Commodity calculations

The oil & gas industry resisted commodity hardware for some time, preferring its RISC-based servers instead. Now, it appears as if times are changing.

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By  Matthew Southwell Published  May 2, 2004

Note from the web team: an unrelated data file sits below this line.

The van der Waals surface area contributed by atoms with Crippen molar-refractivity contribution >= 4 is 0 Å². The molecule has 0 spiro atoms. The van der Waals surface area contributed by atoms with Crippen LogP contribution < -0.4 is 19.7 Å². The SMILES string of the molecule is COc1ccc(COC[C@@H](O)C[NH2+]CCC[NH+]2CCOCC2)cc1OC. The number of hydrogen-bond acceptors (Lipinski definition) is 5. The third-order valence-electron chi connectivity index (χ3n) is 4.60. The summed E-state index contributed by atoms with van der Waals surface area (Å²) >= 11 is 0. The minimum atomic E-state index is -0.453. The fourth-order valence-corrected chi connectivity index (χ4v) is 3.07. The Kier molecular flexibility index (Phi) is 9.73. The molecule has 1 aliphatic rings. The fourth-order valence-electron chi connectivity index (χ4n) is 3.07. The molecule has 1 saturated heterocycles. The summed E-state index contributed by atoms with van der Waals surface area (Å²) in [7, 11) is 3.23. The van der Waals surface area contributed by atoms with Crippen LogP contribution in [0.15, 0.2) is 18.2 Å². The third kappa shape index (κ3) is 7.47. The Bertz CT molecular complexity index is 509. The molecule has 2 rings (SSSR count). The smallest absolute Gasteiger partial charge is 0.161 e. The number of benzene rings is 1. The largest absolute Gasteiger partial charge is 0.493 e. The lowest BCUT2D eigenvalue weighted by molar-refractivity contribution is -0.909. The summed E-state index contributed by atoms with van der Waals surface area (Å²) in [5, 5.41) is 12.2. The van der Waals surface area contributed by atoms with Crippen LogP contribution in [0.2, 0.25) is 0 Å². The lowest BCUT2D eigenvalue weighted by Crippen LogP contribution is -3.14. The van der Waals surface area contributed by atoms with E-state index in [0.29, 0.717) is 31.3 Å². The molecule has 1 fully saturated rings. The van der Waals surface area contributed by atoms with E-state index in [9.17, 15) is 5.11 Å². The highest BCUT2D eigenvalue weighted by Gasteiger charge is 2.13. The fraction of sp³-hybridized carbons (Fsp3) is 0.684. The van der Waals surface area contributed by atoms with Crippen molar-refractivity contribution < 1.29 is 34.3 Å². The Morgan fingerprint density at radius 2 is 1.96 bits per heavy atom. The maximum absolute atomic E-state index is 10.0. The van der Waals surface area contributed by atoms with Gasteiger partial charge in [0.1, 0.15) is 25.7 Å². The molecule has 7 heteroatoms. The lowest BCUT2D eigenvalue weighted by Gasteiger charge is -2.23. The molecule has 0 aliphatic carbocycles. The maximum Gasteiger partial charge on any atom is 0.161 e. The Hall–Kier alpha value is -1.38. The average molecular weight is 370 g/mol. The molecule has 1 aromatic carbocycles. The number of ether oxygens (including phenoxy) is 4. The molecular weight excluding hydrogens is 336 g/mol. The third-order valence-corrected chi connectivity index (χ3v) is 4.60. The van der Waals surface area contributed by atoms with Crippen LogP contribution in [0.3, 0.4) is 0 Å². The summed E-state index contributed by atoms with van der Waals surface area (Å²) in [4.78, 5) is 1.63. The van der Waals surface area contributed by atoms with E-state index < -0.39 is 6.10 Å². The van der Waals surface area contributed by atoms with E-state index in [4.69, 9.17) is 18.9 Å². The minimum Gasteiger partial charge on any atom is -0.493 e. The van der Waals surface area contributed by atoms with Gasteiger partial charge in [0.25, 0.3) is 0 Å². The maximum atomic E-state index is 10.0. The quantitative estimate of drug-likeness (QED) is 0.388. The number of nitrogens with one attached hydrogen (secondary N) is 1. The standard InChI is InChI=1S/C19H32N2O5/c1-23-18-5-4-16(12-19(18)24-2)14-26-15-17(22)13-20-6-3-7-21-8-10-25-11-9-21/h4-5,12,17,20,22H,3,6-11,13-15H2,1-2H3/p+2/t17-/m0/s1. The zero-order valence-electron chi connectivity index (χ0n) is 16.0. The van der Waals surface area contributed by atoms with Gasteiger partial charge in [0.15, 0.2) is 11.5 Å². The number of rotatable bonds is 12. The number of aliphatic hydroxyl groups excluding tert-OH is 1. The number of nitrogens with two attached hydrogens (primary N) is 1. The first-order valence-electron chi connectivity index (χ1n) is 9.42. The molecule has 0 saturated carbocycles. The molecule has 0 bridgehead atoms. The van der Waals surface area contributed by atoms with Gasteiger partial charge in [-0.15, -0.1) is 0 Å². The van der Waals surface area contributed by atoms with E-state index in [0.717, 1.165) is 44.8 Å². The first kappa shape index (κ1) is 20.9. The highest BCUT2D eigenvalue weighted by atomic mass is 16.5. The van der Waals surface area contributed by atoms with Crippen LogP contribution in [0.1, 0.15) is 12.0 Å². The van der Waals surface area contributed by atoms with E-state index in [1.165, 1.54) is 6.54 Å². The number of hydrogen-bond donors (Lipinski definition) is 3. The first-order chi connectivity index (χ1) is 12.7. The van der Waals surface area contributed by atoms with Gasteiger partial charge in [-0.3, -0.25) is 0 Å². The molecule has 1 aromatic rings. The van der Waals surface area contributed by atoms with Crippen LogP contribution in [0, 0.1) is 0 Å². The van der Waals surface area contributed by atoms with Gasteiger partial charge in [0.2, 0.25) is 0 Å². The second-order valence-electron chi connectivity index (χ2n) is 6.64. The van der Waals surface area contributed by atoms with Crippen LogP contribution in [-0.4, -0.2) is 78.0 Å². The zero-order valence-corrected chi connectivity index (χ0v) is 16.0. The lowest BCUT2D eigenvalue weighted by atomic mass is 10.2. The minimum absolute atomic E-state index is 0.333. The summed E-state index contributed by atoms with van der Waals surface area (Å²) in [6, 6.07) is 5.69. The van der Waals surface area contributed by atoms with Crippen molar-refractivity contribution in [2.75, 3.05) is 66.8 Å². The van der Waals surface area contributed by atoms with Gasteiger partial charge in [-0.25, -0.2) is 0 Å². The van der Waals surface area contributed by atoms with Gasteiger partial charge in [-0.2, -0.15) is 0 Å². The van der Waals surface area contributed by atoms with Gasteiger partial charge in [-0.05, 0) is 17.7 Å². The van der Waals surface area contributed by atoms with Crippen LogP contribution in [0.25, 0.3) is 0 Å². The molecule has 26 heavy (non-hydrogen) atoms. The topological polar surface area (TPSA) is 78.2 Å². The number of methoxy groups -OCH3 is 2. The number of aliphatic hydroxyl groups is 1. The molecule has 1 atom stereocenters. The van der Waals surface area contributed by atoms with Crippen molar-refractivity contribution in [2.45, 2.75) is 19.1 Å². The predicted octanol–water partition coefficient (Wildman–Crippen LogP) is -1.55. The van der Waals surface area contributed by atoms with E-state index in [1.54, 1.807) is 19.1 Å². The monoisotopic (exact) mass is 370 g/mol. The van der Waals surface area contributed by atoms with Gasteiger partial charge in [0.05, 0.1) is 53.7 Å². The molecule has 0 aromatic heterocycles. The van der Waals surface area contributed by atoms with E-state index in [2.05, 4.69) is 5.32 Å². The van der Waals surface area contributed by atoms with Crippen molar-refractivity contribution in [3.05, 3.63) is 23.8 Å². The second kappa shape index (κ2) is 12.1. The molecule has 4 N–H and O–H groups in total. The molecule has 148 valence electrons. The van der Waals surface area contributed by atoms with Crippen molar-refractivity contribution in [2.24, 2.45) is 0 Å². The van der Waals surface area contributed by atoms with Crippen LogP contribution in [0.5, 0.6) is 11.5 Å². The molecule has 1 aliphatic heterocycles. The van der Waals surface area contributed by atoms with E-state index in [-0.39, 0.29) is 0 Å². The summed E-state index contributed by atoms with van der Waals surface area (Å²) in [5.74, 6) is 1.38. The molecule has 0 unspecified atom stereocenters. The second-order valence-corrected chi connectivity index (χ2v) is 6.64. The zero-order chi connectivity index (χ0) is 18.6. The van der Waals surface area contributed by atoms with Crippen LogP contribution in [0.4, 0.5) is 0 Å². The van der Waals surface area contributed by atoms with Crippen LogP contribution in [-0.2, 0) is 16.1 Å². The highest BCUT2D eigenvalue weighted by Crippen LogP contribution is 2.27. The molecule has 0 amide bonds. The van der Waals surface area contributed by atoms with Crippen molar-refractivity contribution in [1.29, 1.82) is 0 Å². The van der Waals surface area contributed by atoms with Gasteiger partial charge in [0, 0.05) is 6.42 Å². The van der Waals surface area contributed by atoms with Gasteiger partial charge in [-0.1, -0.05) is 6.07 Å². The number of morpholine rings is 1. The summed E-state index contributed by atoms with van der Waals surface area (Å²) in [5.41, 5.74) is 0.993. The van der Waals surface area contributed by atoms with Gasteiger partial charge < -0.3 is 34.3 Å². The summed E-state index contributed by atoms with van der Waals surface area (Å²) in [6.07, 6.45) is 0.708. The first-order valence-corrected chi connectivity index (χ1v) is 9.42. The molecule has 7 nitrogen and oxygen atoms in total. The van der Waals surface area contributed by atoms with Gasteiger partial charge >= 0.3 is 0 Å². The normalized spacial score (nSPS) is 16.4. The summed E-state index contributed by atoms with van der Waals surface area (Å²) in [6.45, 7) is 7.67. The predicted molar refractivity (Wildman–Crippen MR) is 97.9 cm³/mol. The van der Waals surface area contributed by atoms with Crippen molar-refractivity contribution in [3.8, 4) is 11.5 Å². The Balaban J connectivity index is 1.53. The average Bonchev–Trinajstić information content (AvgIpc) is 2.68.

Aramco leads the way|~|prettynightarmco.jpg|~|By moving its PSTM application from a RISC-based platform, Saudi Aramco achieved a 33% performance boost while reducing the cost of its HPC environment.|~|Recovering oil from beneath the surface of the earth is a difficult job. Among other things, it takes months of geological study, large capital investment and advanced drilling techniques. Without such precision, millions of dollars can be wasted, as worthless dry wells are dug and reservoirs poorly exploited. Key to ensuring the process of extraction runs smoothly and doesn’t cost the earth is the processing of seismic data. Gathered by surveying the land with sound waves, the information is processed in high performance computing (HPC) environments that then deliver the data to visualisation centres, which scientists use to plan and guide drilling operations. In the past, HPC environments have been run on high end proprietary servers, typically based on RISC chipsets and running a Unix operating system. Although effective, such machines are expensive to both buy and operate. Furthermore, as oil gets harder to find and more data has to be gathered and processed, the cost can only grow. Such a dilemma forced Saudi Aramco, which produces approximately 25% of the world’s oil, to search for an alternative to its RISC-based, 64-bit servers to run its Kirchoff Prestack Time Migration (PSTM) — a set of compute-intensive algorithms that takes seismic data, enhances it, executes up to five million instructions per data point and assembles it into a usable image of an oil or gas deposit. “This is a mission critical application,” says Mohammad Huwaidian exploration systems analyst at Saudi Aramco. “It does some of the most important work in our business. Some of the old ways we ran our PSTM just didn’t work well or didn’t have enough power. So we made a change,” he explains. This change manifested itself as a switch from proprietary RISC-based systems to commodity hardware running Linux. The first such cluster built by Aramco featured 900 IBM rack-mounted 1U nodes running Red Hat Linux 7.2 as its operating system. Each node had two Intel Pentium III processors running at 1.4 GHz and 2 Gbytes of memory. Because the PSTM application is compute-intensive rather than communications-intensive, Saudi Aramco employs 100Mbit/s Fast Ethernet across its clusters. Saudi Aramco uses two messaging protocols to pass data around the cluster. Within each of the 900 nodes, the company uses OpenMP, an industry-standard API that supports multi-platform, shared-memory parallel programming on all architectures. For messaging among nodes, Aramco uses the Message Passing Interface (MPI) standard. “It’s extremely fast and it’s a de-facto standard,” says Huwaidi. By moving its PSTM application from a RISC-based platform and employing software engineers from Intel to optimise its code using the Intel Fortran Compiler for Linux 6.0 and Intel Vtune Performance Analyser, Aramco achieved a 33% performance boost while reducing the cost of its HPC environment. The oil giant was also able to make decisions faster, reduce production costs and provide its geophysicists with a more accurate picture of where the oil lies. In turn, this increased the company’s success rate for drilling and reduced the time, money and effort wasted on false starts. “In the end, we built the fastest yet least expensive PSTM system,” says Huwaidi. “Our ability to rapidly and inexpensively add computing power to our cluster was a major benefit,” he adds. Following this initial installation, the cluster grew to 1800 CPUs by the middle of 2002 and was up to 2000 nodes by January last year. Since then, the Saudi oil giant has implemented clusters from other server vendors, including Dell, HP and Sun Microsystems.||**||Adoption spreads around the region|~|Ferhad Patel2.jpg|~|Most of the tenders issued today specify commodity hardware, says Intel’s Ferhad Patel.|~|Saudi Aramco is not the only oil & gas operator in the Middle East to invest in commodity hardware running Linux. AMD, which is targeting the oil & gas sector with its Opteron chips, has been on site with a number of the region’s energy giants, all of which it claims are showing an interest. Elsewhere, Intel has already been involved in a number projects. For example, Petroleum Development Oman (PDO) runs a Xeon-based IBM cluster and Abu Dhabi Marine Operating Company (ADMA-OPCO) operates an Itanium-based cluster of 24 Integrity servers from HP. “There are a lot of Intel-based products going into the Middle East’s oil & gas industry in the HPC area. It is a RISC replacement and it started with Aramco a few years back and since then it has grown,” says Ferhad Patel, strategic relations manager for Middle East & North Africa at Intel. “If you look at most of the clusters going into the oil sector they are Intel-based. It seems to be the de-facto standard. It is now down to buying cycles. Most of the tenders issued specify commodity hardware,” he adds. The reasons for the growing adoption of commodity clusters in the oil & gas industry are very simple — it allows users to save money on their initial hardware investment, as well as reduce maintenance costs and improve performance levels. “Commodity clusters give a better price performance platform and enhance productivity for oil & gas companies, while saving them millions of dollars,” confirms Yasser Ragaei, sales manager for business critical systems at HP Middle East. “Intel-based systems give users speed and they allow them to get the results they are looking for faster. They also reduce maintenance,” adds Patel. Moving forward, the key commodity server vendors are promising that these benefits will only improve as the likes of HP, IBM and Sun invest in clustering technology. For instance, both Sun and HP are working to improve the manageability of clusters. HP has already started shipping its Cluster Management Utility software, which allows clusters to be managed from a single point. “Sun is also developing a number of cluster management solutions, including a couple of control station solutions developed at the request of clients in the oil & gas industry,” adds John Foster, volume solutions sales manager for Sun Microsystems in the MENA region. Another key area for investment is improving the connectivity within clusters so they work even faster. Currently, these efforts are focused on Myrinet and InfiniBand. The former is a packet-communication and switching technology that achieves high performance by distributing demanding computations across an array of cost-effective hosts. InfiniBand, on the other hand, is the result of merging two competing designs — Future I/O and Next Generation I/O. It is an architecture and specification for data flow between processors and I/O devices that offers throughput of up to 2.5Gbytes/s and support for up to 64,000 addressable devices. Both technologies are expected to replace Ethernet and eventually Gigabit Ethernet connections, thereby improving the performance of clusters. Server vendors are already looking to accommodate these standards into their hardware offerings. “Sun is incorporating InfiniBand technology in its server platforms, application environments, switches and storage for customers in the oil & gas industry, which helps to reduce processing time and increase scalability. Sun is also integrating Myrinet technology [in its servers] to support clustering initiatives, which provides faster processing within clusters,” says Foster. AMD is hoping to use the connectivity issue to overhaul its rival Intel. According to Pierre Brunswick, AMD’s regional sales director for Russia-CIS, Middle East & Africa, the Northbridge and HyperTransport technology found in the vendor’s Opteron chip sets it apart because it facilitates point-to-point connectivity and ensures there is no latency to the memory. Furthermore, Opteron’s HyperTransport already connects to both Myrinet and InfiniBand, thus accelerating processing in HPC environments. “HyperTransport is in the system and it has a very fast interconnect with protocols like InfiniBand and Myrinet which speeds up clusters and makes them faster,” explains Brunswick.||**||Visualisation centres prefer RISC|~|John Foster Sun.jpg|~|Sun is working to improve its management software for clusters, says John Foster.|~|Regardless of the advances being made in clustering technology and that commodity hardware looks set to dominate the oil & gas industry’s HPC environments, it has yet to penetrate other areas of the sector. In particular, the visualisation environments, which allow energy companies to render, manipulate and work with the seismic data processed in the HPC farms, remain proprietary. Khalda Petroleum Company (KPC), for example, runs its Landmark applications on Unix. According to the company’s IT manager, Amira Greis, it is unlikely to consider commodity clusters in this environment for some time. “We wouldn’t look at something like Linux on commodity hardware because oil & gas applications for this environment are still quite new,” she says. “When you buy software for millions of dollars you do not look for a cheap hardware platform,” she adds. Intel’s Patel also blames the lack of commodity hardware adoption in the visualisation arena on the costs associated with such set ups. “Oil companies do not mind buying some proprietary systems because of the return on investment (ROI). For example, visualisation centres need proprietary systems and although they cost between US$1million to US$3 million they can save a company having to drill a US$20 million dry well that doesn’t deliver,” he says. Such reasoning has so far prevented local adoption of Intel or AMD based clusters running Linux in visualisation centres. However, this could be about to change as Schlumberger Information Solutions (SIS) has developed a visualisation application capable of running on commodity clusters. Called GigaViz, the solution was acquired when SIS bought VoxelVision. Although today it is only commercially available as a standalone application running on Microsoft Windows at the client and Linux at the backend, this will change next month as SIS unveils a new version of the software. The improved GigaViz will be built directly onto SIS’s GeoFrame. As a result of this integration, the product will support Linux on the client side as well as on the cluster. According to Russ Sagert, reservoir software products business development manager at SIS, this will provide users with a number of benefits, including enhanced performance and reduced costs. “The commodity platforms are cheap enough to allow the user to buy more [processing power] for the same amount of money. Combine this with each processor and graphics card being faster as well as cheaper, then the user’s budget now buys substantially more computing and graphics power than ever before,” he says. “With GigaViz we can combine the performance and scaleability of these Linux clusters with their better price points,” Sagert adds. Furthermore, it appears that the Middle East’s oil & gas players are already taking an interest in GigaViz. The Petroleum Institute of Technology in Abu Dhabi has already purchased it, exposed the entire ADNOC group of companies to it, and the likes of ADCO, ADMA and ZADCO are supposedly preparing to evaluate it on their own. “During the Geo2004 industry trade show in Bahrain, GigaViz drew huge crowds of people wanting to see this new technology. Companies that do their own seismic processing, like Saudi Aramco, showed keen interest,” says Sagert. “[Linux and clusters] are a trend that has become prevalent in other industries like the manufacturing, medical, and entertainment industries, so we expect it will start doing the same in the oil & gas industry. With the benefits in price, performance, and saleability, it is just a matter of time,” he adds. However, while SIS is obviously keen to see GigaViz succeed, other are more cautious with regard to pinpointing when exactly the oil & gas industry will embrace commodity clusters in the visualisation environment. This is due to the applications’ lack of maturity compared to those that have been running on proprietary platforms for many years. As such, Gilbert Soufan, territory manager for SGI in the Middle East, believes proprietary systems will continue to remain the de-facto visualisation platforms in the short term. In the medium term, he believes a hybrid model, such as SGI’s Linux-based Altix machine, could take hold. “We believe that the oil companies are very interested in an approach that is not proprietary but it is not the cheap commodity products either. It gives them the best of both worlds because it is a hybrid that is specific for their heavy computational needs,” Soufan says. ||**||